“These crises, which led to an even more expanded role for the military, had ironically been caused by it. Because the Severans could never trust the senate to support them, they were forced to find ways to circumvent the role of the senate in commanding the military and to constantly augment the army salary to maintain its good will. This was financed by still more confiscations of senatorial property for real or imagined plots and by drastic devaluation of the silver coinage. This naturally further alienated the senate and brought about enormous problems in the financial stability of the Empire. Exacerbating all this was the fact that the provincial armies, having gotten a taste of their power as emperor-makers, set about it with tremendous vigor, assassinating emperors and raising others at a great rate. Between the death of Severus Alexander (235) and the ascension of Diocletian (284), there were at least twenty more or less legitimate emperors and innumerable pretenders, usurpers, and coregents. The longest reign during this period was that of a pretender, Postumus, who established himself as ruler of Gaul, Britain, Spain, and at times parts of northern Italy for nine years.

“The restoration of order by Diocletian solidified the increasing role of the military. Although credited with having separated civil and military administrations, under him and his successors the civil service was reorganized along military lines, hardly a surprising development given that during the third and fourth centuries the route to high office normally meant military service. Thus many ambitious civil servants either rose primarily through the military or spent some time in it. By the beginning of the fourth century, military organization and structure, along with the soldier’s cultural and political values, had become the primary model along which Roman society was ordered. But these soldiers were no longer the Italian peasants of an earlier age-increasingly they were the very barbarians they were enlisted to oppose.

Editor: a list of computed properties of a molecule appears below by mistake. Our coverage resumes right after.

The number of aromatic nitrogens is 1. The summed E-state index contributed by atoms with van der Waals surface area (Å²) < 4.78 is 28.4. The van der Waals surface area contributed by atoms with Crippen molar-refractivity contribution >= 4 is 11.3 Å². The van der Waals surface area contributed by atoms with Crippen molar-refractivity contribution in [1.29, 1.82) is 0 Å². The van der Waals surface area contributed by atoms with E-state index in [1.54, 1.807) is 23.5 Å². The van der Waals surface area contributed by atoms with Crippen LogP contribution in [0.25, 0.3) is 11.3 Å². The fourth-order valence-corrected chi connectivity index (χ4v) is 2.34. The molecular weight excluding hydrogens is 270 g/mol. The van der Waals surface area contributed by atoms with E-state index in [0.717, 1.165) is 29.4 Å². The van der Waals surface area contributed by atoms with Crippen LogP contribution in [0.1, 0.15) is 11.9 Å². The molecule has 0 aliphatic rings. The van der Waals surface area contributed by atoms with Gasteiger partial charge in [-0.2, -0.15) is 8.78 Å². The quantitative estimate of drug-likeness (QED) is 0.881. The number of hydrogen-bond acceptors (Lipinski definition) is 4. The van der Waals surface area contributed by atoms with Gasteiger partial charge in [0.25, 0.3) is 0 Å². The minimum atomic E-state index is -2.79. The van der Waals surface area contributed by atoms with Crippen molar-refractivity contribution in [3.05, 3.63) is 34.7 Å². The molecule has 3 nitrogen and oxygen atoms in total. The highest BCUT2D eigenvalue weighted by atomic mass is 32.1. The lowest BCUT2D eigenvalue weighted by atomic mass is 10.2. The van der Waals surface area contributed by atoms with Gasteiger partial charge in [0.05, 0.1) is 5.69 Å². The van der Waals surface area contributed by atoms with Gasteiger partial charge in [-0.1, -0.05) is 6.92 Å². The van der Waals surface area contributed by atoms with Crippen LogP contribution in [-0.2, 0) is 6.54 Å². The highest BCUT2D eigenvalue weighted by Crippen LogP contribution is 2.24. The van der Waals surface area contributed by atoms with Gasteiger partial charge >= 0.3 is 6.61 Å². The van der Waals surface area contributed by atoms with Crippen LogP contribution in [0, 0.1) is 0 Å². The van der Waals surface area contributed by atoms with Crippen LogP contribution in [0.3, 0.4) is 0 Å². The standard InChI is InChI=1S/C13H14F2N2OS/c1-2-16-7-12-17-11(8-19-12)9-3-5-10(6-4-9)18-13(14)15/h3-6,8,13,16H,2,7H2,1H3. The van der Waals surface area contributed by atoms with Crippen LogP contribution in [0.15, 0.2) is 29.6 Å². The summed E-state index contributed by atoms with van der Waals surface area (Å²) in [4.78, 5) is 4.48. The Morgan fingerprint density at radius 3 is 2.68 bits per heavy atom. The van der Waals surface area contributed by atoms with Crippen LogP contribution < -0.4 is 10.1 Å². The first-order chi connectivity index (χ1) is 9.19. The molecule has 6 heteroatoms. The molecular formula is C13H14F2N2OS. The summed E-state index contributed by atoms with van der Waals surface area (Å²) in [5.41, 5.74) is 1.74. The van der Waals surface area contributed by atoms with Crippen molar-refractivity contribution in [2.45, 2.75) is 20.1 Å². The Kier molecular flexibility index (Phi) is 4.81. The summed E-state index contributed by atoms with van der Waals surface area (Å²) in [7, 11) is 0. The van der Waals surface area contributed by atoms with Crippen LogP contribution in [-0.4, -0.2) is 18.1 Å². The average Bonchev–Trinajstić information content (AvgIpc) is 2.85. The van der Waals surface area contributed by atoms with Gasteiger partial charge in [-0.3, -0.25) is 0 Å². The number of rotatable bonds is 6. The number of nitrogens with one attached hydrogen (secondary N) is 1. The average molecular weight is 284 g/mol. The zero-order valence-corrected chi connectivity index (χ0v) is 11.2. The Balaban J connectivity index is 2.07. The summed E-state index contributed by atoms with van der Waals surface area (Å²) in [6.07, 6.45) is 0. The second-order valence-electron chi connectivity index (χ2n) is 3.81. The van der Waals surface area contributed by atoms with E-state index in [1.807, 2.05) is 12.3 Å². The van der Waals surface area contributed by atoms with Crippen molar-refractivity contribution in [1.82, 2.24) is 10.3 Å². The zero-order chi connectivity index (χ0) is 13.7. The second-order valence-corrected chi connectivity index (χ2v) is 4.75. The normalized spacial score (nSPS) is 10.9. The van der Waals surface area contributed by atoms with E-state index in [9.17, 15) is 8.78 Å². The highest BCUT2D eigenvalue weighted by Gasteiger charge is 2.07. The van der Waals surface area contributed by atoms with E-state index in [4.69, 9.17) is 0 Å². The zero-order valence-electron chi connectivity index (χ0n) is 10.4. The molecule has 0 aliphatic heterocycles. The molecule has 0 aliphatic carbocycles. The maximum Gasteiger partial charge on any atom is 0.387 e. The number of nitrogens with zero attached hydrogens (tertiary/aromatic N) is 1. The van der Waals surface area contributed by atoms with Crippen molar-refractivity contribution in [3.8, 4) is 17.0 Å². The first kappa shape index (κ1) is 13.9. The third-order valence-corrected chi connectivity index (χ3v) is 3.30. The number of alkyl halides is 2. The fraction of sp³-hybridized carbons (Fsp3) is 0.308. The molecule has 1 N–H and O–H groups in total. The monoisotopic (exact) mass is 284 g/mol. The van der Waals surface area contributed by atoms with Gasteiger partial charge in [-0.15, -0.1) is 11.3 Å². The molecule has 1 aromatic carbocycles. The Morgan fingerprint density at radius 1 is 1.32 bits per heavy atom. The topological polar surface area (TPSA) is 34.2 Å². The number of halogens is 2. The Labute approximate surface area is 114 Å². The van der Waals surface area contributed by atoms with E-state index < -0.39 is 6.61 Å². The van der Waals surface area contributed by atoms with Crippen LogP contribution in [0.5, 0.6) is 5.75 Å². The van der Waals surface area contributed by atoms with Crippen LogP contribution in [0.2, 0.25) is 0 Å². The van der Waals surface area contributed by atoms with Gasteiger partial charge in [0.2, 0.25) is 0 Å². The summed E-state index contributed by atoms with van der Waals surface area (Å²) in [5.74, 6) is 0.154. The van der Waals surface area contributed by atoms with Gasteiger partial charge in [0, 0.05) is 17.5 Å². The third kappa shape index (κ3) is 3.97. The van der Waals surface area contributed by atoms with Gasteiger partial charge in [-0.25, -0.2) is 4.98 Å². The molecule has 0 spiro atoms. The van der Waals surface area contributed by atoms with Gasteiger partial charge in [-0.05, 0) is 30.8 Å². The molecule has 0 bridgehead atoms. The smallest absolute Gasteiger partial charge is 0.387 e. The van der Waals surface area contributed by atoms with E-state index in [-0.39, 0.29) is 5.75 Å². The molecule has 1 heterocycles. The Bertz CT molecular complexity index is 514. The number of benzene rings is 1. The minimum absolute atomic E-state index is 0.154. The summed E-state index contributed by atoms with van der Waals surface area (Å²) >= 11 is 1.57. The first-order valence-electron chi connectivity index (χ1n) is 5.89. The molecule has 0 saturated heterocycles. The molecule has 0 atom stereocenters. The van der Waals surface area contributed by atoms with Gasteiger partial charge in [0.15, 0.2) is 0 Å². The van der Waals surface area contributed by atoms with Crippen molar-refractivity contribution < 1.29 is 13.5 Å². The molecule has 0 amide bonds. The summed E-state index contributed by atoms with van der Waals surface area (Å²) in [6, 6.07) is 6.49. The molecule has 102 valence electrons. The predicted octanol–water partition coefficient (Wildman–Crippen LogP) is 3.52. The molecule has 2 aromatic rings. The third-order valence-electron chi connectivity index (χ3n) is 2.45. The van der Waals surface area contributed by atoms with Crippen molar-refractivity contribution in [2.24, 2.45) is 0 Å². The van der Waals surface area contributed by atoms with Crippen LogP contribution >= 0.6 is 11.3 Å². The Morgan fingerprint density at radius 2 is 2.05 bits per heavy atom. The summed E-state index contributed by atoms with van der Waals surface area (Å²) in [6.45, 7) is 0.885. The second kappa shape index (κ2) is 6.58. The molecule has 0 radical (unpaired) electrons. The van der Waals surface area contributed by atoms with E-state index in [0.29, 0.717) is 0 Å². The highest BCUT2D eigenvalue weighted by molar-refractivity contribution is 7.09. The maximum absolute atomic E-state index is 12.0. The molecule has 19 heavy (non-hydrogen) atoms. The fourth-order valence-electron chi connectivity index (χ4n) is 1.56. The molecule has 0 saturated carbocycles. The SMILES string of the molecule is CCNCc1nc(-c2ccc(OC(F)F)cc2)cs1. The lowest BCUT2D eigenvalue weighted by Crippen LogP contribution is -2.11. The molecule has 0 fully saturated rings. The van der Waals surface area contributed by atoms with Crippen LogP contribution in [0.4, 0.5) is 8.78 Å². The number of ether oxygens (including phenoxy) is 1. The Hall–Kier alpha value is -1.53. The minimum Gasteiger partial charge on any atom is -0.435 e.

which reminds me of a passage from another (very politically correct) book — Rome and its Frontiers: The Dynamics of Empire — that i quoted in a comment a while back [pgs. 205-212]:

“[I]n the later Roman Empire frontiers became softer and immigration control more lax at the same time as citizenship and ethnic distinctions within the Empire were becoming blurred. The universal grant of citizenship by the Constitutio Antoniniana of 212 AD was only a formal recognition by the state of a long process that had diminished the concept of citizenship and eroded the distinction between cives and peregrini in the provinces. By the fourth century status and wealth counted for more socially and legally than citizenship….

“To sum up, far from the homogenization of what the Constitutio Antoniniana called the patria communis, that is, the population of the Roman community, internal, social divisions became stronger. Ironically, however, the refinements of status distinctions and social divisions served as a more effective vehicle than any legal measure to allow immigrants to integrate at all levels. What mattered was not whether you were a citizen but whether you could attain equal social or economic status. In this respect, the Roman Empire of the fourth century was the reverse image of the nation-state in the nineteenth century. The juridical personality of the citizen was almost eliminated as frontier controls relaxed and as immigrants were accomodated in ever greater numbers….